In a unanimous decision, First Nation of Nacho Nyak Dun v Yukon, 2017 SCC 58, the Supreme Court of Canada quashed the Yukon Government’s land use plan for the Peel Watershed for not complying with their modern treaty obligations. In quashing the plan, the Court commented on the limited role of the courts in consultation processes established by modern treaties.
The Umbrella Final Agreement (the “UFA”) in the Yukon establishes a framework for collaborative regional land use planning adopted in modern land claims agreements between Yukon, Canada and First Nations with Final Agreements. Among other things, this framework ensures meaningful First Nations participation in land use planning for both settlement lands (lands held by First Nations) and non-settlement lands.
The land use planning process established by the UFA includes the creation of an independent commission which holds extensive consultations with stakeholders, experts and the public. After these consultations, the commission develops a recommended land use plan. The Yukon Government must accept, reject or propose modifications to the plan with respect to any non-settlement lands, while affected First Nations have similar rights and responsibilities with respect to settlement lands. Any proposed modifications are considered by the commission, which then releases a final recommended land use plan.
This case deals with the land use planning process for the Peel Watershed region of the Yukon. From 2004 to 2014, Yukon and affected First Nations participated in this process to develop a land use plan for the Peel Watershed. After reviewing the Recommended Plan put forth by the Peel Watershed Planning Commission (the “Commission”) in 2010, Yukon and the affected First Nations submitted a joint response, as well as individual responses. The Commission considered these responses and developed a Final Recommended Plan in 2011. Yukon was slow to respond to the Final Recommended Plan and eventually proposed and adopted a new land use plan. The First Nations objected to the new plan on the basis that it did not respect the planning process set out by the UFA, while Yukon was of the view that both it and the First Nations had the ultimate authority to accept, reject or modify the part of the Final Recommended Plan that applies to the land under each party’s authority. In 2014, Yukon approved its land use plan for non-settlement land in the Peel Watershed.
The Supreme Court of Canada found that Yukon’s adoption of its own land use plan was not valid. The Court found that Yukon can make changes or “modifications” to the Final Recommended Plan in two circumstances. First, it can make changes stemming from any proposed modifications contained in its response to the initial Recommended Plan. Second, it can make changes in response to changing circumstances, such as those arising from the consultation. Yukon conceded its modifications did not fit within either of these circumstances, and therefore, the Court found that Yukon did not have the authority to adopt them.
With respect to remedy, the Supreme Court of Canada found that the land use planning process should simply continue as though Yukon’s decision had never been made, returning the parties to the stage where Yukon can approve, reject or modify the plan after consultation. The Court commented:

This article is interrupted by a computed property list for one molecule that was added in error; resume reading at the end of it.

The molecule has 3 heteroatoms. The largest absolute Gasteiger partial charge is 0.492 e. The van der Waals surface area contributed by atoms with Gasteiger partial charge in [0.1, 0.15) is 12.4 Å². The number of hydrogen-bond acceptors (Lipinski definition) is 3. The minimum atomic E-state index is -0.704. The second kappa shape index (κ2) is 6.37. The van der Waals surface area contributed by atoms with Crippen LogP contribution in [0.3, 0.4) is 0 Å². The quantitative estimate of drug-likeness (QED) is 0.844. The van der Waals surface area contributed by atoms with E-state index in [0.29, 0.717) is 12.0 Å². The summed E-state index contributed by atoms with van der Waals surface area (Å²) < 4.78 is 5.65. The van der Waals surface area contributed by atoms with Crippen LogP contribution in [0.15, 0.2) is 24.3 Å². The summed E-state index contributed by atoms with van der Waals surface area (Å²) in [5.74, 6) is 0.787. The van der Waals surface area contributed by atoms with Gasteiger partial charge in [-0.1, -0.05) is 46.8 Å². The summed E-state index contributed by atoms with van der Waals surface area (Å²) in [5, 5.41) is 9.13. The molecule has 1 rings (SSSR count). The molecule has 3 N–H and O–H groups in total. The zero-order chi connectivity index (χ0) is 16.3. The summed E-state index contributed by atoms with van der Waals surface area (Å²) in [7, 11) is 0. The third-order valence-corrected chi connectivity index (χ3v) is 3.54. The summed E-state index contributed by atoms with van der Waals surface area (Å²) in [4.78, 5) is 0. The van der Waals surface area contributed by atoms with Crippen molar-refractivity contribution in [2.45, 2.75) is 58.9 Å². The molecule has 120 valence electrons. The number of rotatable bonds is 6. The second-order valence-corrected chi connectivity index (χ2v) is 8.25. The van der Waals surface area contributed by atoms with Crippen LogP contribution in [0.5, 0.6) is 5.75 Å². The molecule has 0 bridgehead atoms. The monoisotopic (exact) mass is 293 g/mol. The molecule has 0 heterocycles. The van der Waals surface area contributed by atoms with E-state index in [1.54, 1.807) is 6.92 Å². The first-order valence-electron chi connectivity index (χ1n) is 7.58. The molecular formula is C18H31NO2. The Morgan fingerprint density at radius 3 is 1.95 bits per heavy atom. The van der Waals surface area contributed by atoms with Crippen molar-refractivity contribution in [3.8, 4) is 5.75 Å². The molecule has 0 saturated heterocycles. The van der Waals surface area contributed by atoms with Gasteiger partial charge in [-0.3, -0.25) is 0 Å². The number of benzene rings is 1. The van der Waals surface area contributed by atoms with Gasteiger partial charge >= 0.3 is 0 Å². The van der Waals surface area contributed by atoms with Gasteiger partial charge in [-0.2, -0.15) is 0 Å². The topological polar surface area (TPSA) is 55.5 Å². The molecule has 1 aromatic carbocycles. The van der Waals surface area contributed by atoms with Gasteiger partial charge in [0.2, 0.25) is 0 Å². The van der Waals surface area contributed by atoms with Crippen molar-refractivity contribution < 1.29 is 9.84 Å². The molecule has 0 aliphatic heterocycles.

… Yukon must bear the consequences of its failure to diligently advance its interests and exercise its right to propose access and development modifications to the Recommended Plan. It cannot use these proceedings to obtain another opportunity to exercise a right it chose not to exercise at the appropriate time. Accordingly, I agree with the trial judge that “it would be inappropriate to give the Government the chance to now put its January 2014 plan to the Commission” (para. 219). The appropriate remedy was to quash Yukon’s approval of its plan, thereby returning the parties to the s. 188.8.131.52 stage of the land use plan approval process. It was not open to the Court of Appeal to return the parties to an earlier stage. (para. 61).
This decision from the nation’s top court provides guidance as to the role of the courts in relationships between the Crown and First Nations, particularly where the parties have entered a modern treaty. Modern treaties are made with the specific purpose of reconciliation. In order to achieve this purpose, the parties must engage in the established processes and develop relationships without intervention by the courts. The Court is clearly indicating a preference for “judicial restraint” over micro-managing consultation:
The court’s role is not to assess the adequacy of each party’s compliance at each stage of a modern treaty process. Rather, it is to determine whether the challenged decision was legal, and to quash it if it is not. Close judicial management of the implementation of modern treaties may undermine the meaningful dialogue and long-term relationship that these treaties are designed to foster. Judicial restraint leaves space for the parties to work out their understanding of a process — quite literally, to reconcile — without the court’s management of that process beyond what is necessary to resolve the specific dispute. … (para. 60)
While this clearly applies in the context of modern treaties, it may also apply where consultation is taking place under the structure the Court put forward in the Haida decision, where the rights potentially impacted are asserted or found in historic treaties.